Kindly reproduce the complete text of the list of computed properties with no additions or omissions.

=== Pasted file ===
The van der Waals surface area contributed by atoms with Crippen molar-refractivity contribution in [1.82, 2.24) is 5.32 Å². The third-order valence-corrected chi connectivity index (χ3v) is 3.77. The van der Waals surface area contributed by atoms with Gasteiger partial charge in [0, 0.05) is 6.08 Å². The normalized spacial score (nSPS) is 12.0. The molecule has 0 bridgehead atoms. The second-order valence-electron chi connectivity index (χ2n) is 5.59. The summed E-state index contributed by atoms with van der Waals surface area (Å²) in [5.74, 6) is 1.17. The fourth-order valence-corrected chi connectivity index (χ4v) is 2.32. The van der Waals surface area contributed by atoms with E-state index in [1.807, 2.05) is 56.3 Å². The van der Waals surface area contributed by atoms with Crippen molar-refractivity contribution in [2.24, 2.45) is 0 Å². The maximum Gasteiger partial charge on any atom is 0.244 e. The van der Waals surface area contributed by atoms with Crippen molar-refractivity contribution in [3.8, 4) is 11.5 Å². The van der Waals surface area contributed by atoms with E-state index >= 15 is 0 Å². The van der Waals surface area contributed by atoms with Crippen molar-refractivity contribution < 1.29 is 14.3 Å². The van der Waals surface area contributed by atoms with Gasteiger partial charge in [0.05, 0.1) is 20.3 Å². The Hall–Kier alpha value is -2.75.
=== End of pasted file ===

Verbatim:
The van der Waals surface area contributed by atoms with Crippen molar-refractivity contribution in [1.82, 2.24) is 5.32 Å². The third-order valence-corrected chi connectivity index (χ3v) is 3.77. The van der Waals surface area contributed by atoms with Gasteiger partial charge in [0, 0.05) is 6.08 Å². The normalized spacial score (nSPS) is 12.0. The molecule has 0 bridgehead atoms. The second-order valence-electron chi connectivity index (χ2n) is 5.59. The summed E-state index contributed by atoms with van der Waals surface area (Å²) in [5.74, 6) is 1.17. The fourth-order valence-corrected chi connectivity index (χ4v) is 2.32. The van der Waals surface area contributed by atoms with E-state index in [1.807, 2.05) is 56.3 Å². The van der Waals surface area contributed by atoms with Crippen molar-refractivity contribution in [2.24, 2.45) is 0 Å². The maximum Gasteiger partial charge on any atom is 0.244 e. The van der Waals surface area contributed by atoms with Crippen molar-refractivity contribution in [3.8, 4) is 11.5 Å². The van der Waals surface area contributed by atoms with E-state index >= 15 is 0 Å². The van der Waals surface area contributed by atoms with Crippen molar-refractivity contribution < 1.29 is 14.3 Å². The van der Waals surface area contributed by atoms with Gasteiger partial charge in [0.05, 0.1) is 20.3 Å². The Hall–Kier alpha value is -2.75.